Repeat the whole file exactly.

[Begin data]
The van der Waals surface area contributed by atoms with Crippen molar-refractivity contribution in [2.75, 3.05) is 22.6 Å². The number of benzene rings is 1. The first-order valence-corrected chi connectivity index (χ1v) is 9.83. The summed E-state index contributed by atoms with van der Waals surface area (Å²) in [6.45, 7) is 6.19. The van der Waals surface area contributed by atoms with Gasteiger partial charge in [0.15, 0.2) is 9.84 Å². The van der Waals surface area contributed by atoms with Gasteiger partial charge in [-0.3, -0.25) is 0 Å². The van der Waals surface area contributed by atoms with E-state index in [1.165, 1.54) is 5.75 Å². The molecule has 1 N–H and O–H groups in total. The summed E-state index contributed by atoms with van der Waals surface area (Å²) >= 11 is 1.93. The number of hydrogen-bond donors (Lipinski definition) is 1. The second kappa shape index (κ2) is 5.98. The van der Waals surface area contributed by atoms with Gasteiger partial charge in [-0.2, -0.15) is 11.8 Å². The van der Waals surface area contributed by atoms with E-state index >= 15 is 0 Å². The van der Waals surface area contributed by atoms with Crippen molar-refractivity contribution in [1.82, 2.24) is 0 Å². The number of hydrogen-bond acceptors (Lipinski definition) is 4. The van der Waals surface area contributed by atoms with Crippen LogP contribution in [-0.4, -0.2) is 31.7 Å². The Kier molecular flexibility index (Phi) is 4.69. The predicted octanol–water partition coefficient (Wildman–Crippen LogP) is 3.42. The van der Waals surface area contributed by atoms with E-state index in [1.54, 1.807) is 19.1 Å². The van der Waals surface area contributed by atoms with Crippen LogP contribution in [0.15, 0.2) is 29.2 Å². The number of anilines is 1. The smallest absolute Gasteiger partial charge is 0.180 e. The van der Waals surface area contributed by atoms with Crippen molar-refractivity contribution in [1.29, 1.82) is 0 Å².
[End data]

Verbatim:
The van der Waals surface area contributed by atoms with Crippen molar-refractivity contribution in [2.75, 3.05) is 22.6 Å². The number of benzene rings is 1. The first-order valence-corrected chi connectivity index (χ1v) is 9.83. The summed E-state index contributed by atoms with van der Waals surface area (Å²) in [6.45, 7) is 6.19. The van der Waals surface area contributed by atoms with Gasteiger partial charge in [0.15, 0.2) is 9.84 Å². The van der Waals surface area contributed by atoms with Gasteiger partial charge in [-0.3, -0.25) is 0 Å². The van der Waals surface area contributed by atoms with E-state index in [1.165, 1.54) is 5.75 Å². The molecule has 1 N–H and O–H groups in total. The summed E-state index contributed by atoms with van der Waals surface area (Å²) >= 11 is 1.93. The number of hydrogen-bond donors (Lipinski definition) is 1. The second kappa shape index (κ2) is 5.98. The van der Waals surface area contributed by atoms with Gasteiger partial charge in [-0.2, -0.15) is 11.8 Å². The van der Waals surface area contributed by atoms with E-state index >= 15 is 0 Å². The van der Waals surface area contributed by atoms with Crippen molar-refractivity contribution in [1.82, 2.24) is 0 Å². The number of hydrogen-bond acceptors (Lipinski definition) is 4. The van der Waals surface area contributed by atoms with Crippen LogP contribution in [-0.4, -0.2) is 31.7 Å². The Kier molecular flexibility index (Phi) is 4.69. The predicted octanol–water partition coefficient (Wildman–Crippen LogP) is 3.42. The van der Waals surface area contributed by atoms with E-state index in [1.54, 1.807) is 19.1 Å². The van der Waals surface area contributed by atoms with Crippen LogP contribution in [0.15, 0.2) is 29.2 Å². The number of anilines is 1. The smallest absolute Gasteiger partial charge is 0.180 e. The van der Waals surface area contributed by atoms with Crippen molar-refractivity contribution in [1.29, 1.82) is 0 Å².